International Greetings Janken Game

(3) Review International Greetings

(4) Review International Greetings
Let’s Listen 3
“My name is ~” “Nice to meet you.” Card Swap Janken

For the business cards, I have prepared a template for students to use.

One A4 sheet makes 8 cards, which can be colored and embellished as desired. Don’t forget to make some for yourself too!

# Teaching in Japan Chat

In celebration of the end of the school year and in anticipation of the next,

Hiconic Image is proud to present the Teaching in Japan Chat Room.

All you need to do to participate is enter a chat nickname, no password necessary.

Join the chat to share thoughts and ideas, ask questions, or just blow off

You can connect through HiconicImage at the link above,

or if you prefer to use your own chat client, point it to

irc.geekshed.net  #teachinginjapan

English or Japanese, either one is welcome!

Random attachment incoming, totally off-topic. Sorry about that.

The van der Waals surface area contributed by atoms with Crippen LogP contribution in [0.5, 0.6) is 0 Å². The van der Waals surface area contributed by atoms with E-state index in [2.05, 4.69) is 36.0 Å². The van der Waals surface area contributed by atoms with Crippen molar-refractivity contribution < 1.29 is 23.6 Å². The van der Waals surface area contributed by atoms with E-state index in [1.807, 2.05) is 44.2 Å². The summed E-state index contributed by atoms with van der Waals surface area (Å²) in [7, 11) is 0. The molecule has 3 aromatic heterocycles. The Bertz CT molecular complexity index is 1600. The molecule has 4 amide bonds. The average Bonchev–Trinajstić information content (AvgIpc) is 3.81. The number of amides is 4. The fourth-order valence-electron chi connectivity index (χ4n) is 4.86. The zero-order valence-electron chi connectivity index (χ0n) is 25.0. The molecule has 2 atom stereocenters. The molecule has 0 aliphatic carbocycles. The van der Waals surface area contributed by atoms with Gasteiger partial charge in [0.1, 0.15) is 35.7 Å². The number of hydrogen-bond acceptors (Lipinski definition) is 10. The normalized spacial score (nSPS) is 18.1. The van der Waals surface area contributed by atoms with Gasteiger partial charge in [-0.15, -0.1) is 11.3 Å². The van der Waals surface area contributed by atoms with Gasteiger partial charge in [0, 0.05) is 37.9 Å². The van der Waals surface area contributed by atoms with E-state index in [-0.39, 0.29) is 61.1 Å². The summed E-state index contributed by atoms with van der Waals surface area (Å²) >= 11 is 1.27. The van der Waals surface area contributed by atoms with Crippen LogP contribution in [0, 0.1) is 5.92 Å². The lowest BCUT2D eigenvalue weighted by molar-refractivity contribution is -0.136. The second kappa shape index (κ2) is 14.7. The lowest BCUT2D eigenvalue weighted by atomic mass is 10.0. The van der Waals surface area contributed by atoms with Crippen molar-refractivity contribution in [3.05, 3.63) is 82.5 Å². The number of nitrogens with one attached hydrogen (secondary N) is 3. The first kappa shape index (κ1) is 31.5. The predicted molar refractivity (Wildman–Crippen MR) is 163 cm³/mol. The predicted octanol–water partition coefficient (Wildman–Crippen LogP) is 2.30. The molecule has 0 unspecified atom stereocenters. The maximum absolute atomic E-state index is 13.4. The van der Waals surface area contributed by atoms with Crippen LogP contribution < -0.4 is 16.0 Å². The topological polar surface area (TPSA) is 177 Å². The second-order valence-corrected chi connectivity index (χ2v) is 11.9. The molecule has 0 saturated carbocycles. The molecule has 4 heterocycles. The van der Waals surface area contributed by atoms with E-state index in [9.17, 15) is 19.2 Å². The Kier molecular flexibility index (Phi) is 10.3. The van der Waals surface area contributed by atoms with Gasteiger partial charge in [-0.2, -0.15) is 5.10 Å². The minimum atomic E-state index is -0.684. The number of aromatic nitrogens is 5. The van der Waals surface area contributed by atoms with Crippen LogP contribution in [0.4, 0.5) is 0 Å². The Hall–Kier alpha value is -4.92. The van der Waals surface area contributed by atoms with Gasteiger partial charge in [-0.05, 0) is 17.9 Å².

# ABC Practice for Big and Small

The days are slowly getting longer, and time is getting shorter for Japanese students.  Graduation is less than two months away, and a new crop of first graders start in April.  What better timing for some ABC practice?

Junior High English lessons begin at ABC and slowly ramp up.  Students who can clearly and confidently print the alphabet will be able to proceed quickly to more interesting fare while others are churning through drills.

New elementary school students also benefit from early and frequent alphabet practice.  The sooner children can recognize and write the alphabet the more effective phonics practice becomes.  From there its a small step to basic English reading skills, and then the sky’s the limit!